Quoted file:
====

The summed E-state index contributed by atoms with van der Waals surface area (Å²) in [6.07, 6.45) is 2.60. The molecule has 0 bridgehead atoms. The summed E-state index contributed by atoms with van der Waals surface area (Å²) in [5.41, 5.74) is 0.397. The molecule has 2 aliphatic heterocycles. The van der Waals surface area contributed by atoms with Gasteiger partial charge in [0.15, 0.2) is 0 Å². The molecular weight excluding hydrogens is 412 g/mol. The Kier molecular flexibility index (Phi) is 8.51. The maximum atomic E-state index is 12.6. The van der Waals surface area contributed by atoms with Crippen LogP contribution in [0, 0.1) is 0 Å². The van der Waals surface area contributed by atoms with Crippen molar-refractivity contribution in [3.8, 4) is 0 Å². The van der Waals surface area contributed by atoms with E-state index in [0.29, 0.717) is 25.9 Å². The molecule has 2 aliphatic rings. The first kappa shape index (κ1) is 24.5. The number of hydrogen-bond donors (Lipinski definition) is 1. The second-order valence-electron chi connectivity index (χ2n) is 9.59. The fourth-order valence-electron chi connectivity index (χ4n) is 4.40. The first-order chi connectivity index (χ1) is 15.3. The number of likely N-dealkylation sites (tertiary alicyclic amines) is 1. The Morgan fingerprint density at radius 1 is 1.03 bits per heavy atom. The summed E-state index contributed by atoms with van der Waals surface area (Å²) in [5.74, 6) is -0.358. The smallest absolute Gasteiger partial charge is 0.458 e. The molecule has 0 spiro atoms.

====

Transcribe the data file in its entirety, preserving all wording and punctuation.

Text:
The summed E-state index contributed by atoms with van der Waals surface area (Å²) in [6.07, 6.45) is 2.60. The molecule has 0 bridgehead atoms. The summed E-state index contributed by atoms with van der Waals surface area (Å²) in [5.41, 5.74) is 0.397. The molecule has 2 aliphatic heterocycles. The van der Waals surface area contributed by atoms with Gasteiger partial charge in [0.15, 0.2) is 0 Å². The molecular weight excluding hydrogens is 412 g/mol. The Kier molecular flexibility index (Phi) is 8.51. The maximum atomic E-state index is 12.6. The van der Waals surface area contributed by atoms with Crippen LogP contribution in [0, 0.1) is 0 Å². The van der Waals surface area contributed by atoms with Crippen molar-refractivity contribution in [3.8, 4) is 0 Å². The van der Waals surface area contributed by atoms with E-state index in [0.29, 0.717) is 25.9 Å². The molecule has 2 aliphatic rings. The first kappa shape index (κ1) is 24.5. The number of hydrogen-bond donors (Lipinski definition) is 1. The second-order valence-electron chi connectivity index (χ2n) is 9.59. The fourth-order valence-electron chi connectivity index (χ4n) is 4.40. The first-order chi connectivity index (χ1) is 15.3. The number of likely N-dealkylation sites (tertiary alicyclic amines) is 1. The Morgan fingerprint density at radius 1 is 1.03 bits per heavy atom. The summed E-state index contributed by atoms with van der Waals surface area (Å²) in [5.74, 6) is -0.358. The smallest absolute Gasteiger partial charge is 0.458 e. The molecule has 0 spiro atoms.